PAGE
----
World Bulletin / News Desk
At least 22 people were killed over Wednesday and Thursday in clashes between the predominantly Muslim Seleka militias and Christian anti-balaka militiamen in northern (Central African Republic), a source with the African-led force in the war-torn country said Friday.
The violence erupted Wednesday when anti-balaka militiamen attacked Seleke bases in Batangafo, 300 kilometers north of Bangui, prompting the Muslim militiamen to fight back, the source working with the African-led International Support Mission to CAR told Anadolu Agency.
"The clashes, which lasted for two days, left 22 dead and several others wounded, mostly civilians," the source said, without giving further details.
Sebastien Wenezou, an anti-balaka leader, confirmed the clashes but put the blame on the Seleke militias.
"The attack came from the Seleka based in the area. We, the anti-Balaka, are committed to peace," he told AA, in reference to a ceasefire agreement signed in Brazzaville last week.
"We have to respect the commitment made by our chief to the world," he added.
Yet, Amat Nidjad Ibrahim, a spokesman for the Seleke, gave an opposite version of the story. "The anti-Balaka are the ones who violated the agreement on cessation of hostilities," he said.
"This is not the first time that the anti-Balaka attacked us after signing the ceasefire. On the same day of the signing of the agreement (July 23), they attacked our men in Dekoua. Two days later, they dug up the body of a Muslim man in Boda and burned it," he added.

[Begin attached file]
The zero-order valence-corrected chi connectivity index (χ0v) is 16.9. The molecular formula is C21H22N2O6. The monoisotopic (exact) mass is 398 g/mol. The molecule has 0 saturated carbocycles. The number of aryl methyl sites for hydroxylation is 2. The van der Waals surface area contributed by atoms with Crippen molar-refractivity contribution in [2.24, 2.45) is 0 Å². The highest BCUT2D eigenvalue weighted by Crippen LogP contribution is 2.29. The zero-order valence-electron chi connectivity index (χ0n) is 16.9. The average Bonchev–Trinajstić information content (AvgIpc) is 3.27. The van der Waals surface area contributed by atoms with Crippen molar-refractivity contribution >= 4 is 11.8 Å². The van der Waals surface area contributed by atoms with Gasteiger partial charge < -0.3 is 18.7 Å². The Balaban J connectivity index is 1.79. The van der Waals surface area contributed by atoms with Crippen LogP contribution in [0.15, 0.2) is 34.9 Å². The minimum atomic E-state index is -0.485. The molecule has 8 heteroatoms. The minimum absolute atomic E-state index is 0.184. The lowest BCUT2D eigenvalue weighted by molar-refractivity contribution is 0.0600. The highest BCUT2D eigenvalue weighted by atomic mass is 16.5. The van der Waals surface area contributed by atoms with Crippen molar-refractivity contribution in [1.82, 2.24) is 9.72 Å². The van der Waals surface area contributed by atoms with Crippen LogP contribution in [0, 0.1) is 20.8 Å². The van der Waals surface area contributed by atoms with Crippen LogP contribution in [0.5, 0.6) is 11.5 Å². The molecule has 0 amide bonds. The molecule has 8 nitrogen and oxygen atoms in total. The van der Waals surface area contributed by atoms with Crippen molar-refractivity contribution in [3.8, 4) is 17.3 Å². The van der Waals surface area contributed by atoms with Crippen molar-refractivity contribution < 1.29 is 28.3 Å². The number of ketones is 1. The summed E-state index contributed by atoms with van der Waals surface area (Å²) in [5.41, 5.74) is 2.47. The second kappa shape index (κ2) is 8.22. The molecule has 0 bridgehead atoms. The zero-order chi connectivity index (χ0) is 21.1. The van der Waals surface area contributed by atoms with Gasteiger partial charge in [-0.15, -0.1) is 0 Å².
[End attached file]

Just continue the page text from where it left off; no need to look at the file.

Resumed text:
The clashes came one week after the signing of a ceasefire agreement between the two sides in in Brazzaville, DR Congo, under which both parties pledged to stop hostility and ensure the free movement of goods and people.
CAR descended into anarchy last year when Seleka rebels ousted then president Francois Bozize, a Christian who had come to power in a 2003 coup. The rebels later installed Michel Djotodia, a Muslim, as an interim president.
The country was plagued by tit-for-tat sectarian violence between Christian anti-balaka militias and the seleka fighters.
Anti-Muslim violence escalated after Djotodia stepped down in January and was replaced by Catherine Samba-Panza, a Christian who formerly served as mayor of the capital, Bangui.
Christians, who account for the majority of the country's population, accuse Muslims of supporting the former Seleka rebels blamed for attacking Christian homes, looting property and carrying out summary executions.Güncelleme Tarihi: 02 Ağustos 2014, 10:17